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Published Date: April 30, 2003

Published Date: April 30, 2003

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Tracing the Trajectory of the Spirit: Egalitarian Hermeneutics and Biblical Inerrancy

A historical case can be made that Christianity has, all things considered, been good for women. It has not been the mighty agent of gender oppression that it is sometimes made out to be. Still, contemporary Christians can hardly feel smug about the track record of our religious tradition. We live with the uncomfortable awareness that our faith has not been as affirming as it should have been, or as empowering for women as it certainly needs to be from now on.

Over the course of the last couple of centuries in the West there has been a notable rise in female expectations for having a voice, greater personal dignity, equal opportunity, and individual autonomy. Concurrently there has been a growing impatience with what have been perceived as vestiges of gender patriarchy and oppression in our culture. Along the way certain gains for women stand out as landmarks, such as civic confirmation of a woman’s right to own property, to attend university, and to vote. The so called feminist movement, which is generally thought to have begun with the publication of Betty Friedan’s book The Feminine Mystique (1963), is just the latest phase of this gender evolution.

These developments are forcing Christians (sometimes, truth be told, rather reluctantly) to go back and examine carefully some of our working assumptions about God’s will for the sexes, and our views of how men and women ought to relate to one another in the home, church, and society. Christians ponder whether the feminist movement could be God’s chastening instrument to prod the church into embracing the fuller implications of its own Gospel, or perhaps just another temptation to parrot the destructive values of secular society.

At the risk of masking the considerable diversity of viewpoints within our circles, it may be suggested that evangelical opinion has coalesced into two broad and competing responses. While these two competing perspectives are identified by various labels, the most common self-designations are complementarian and egalitarian.2 Both sides have polemic labels for the other (e.g., hierarchalist and feminist), but generally the complementarian and egalitarian designations prevail.3 Both sides claim to subscribe to the unqualified authority of Scripture. Both affirm the ontological equality of women and men in the image of God, and both seek God’s best for men and women alike.

The pivotal difference of opinion between the two perspectives is whether or not the Bible teaches a normative order for gender relations—an order or gender template that inevitably shakes down into certain restrictions on the roles and functions that women should perform in home, church, and society. Complementarians hold that the male has a unique and God-given leadership role to perform. The essence of maleness is to lead benevolently, and the essence of femaleness is to affirm, nurture, and receive male strength and leadership.4 By contrast egalitarians deny the desirability of, or need for, differentials of power and freedom in gender relations. Instead, God’s design is ultimately to overcome all the oppressive and estranging consequences of sin in male-female relationships. Among other things, this will require the dismantling of entrenched hierarchy, so that men and women can be reconciled in a grace-filled mutuality.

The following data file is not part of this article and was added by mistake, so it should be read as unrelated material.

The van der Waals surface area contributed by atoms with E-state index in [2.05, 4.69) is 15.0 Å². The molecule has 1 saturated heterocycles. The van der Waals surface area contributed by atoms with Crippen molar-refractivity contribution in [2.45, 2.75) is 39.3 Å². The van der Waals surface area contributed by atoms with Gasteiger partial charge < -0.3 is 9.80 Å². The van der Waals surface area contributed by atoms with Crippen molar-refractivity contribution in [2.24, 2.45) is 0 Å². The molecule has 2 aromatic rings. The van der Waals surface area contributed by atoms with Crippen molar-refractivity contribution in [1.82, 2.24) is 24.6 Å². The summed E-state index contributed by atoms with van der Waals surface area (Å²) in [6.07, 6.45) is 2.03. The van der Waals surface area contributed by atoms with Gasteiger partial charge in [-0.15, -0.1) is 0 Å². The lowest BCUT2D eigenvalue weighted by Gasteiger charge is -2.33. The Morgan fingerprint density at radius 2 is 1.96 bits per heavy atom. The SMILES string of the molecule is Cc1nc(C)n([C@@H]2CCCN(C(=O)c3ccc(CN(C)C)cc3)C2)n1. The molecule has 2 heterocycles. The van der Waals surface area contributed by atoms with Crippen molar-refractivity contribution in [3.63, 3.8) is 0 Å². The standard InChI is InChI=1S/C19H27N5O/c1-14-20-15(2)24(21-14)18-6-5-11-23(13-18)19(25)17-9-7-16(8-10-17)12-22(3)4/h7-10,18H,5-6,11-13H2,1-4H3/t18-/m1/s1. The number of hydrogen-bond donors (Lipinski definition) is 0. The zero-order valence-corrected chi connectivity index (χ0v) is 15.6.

There is a complementarian aspect to this vision, inasmuch as it validates and celebrates gender difference. However, it maintains that ideally such gender relations should be free from preconditions or limitations that might restrict a person’s right to determine how they will live and serve in a given relationship. Like the persons of the Trinity, uniquely-gifted women and men should be at liberty to find their best way of relating to others and of living in the world. Neither generalizations about gender nor gender profiling have a place in such a vision. Pre-judgments about what constitutes an acceptable or unacceptable gender role inevitably generate iron templates that restrict individual freedom and crush the human spirit. On the other hand, when men and women are allowed to relate to one another in acknowledged equality, complete freedom, and genuine love, we will be able to stand back and witness the mystery of humanity as male and female unfold before our eyes. This is the egalitarian desideratum in a nutshell.

Traditionally, Christians have assumed that the Bible affirms gender hierarchy, and there is general acknowledgment on both sides that patriarchal thinking colors numerous parts of the Word of God.5 However, many evangelical Christians today are increasingly uncomfortable about continuing to espouse this position. They see the damage that it is doing to the credibility of the Gospel, and the anger, pain, and low self-esteem it seems to be inducing in so many women. Still, they are convinced that their allegiance to the Scriptures obliges them to retain a hierarchical paradigm for gender relations. They see no alternative short of abandoning the authority of the Bible. If it was up to them, they would be egalitarians, but their hands are tied. Scripture gives them no choice. In conservative evangelical circles it is widely assumed that one has to choose between egalitarian ideals and biblical faithfulness.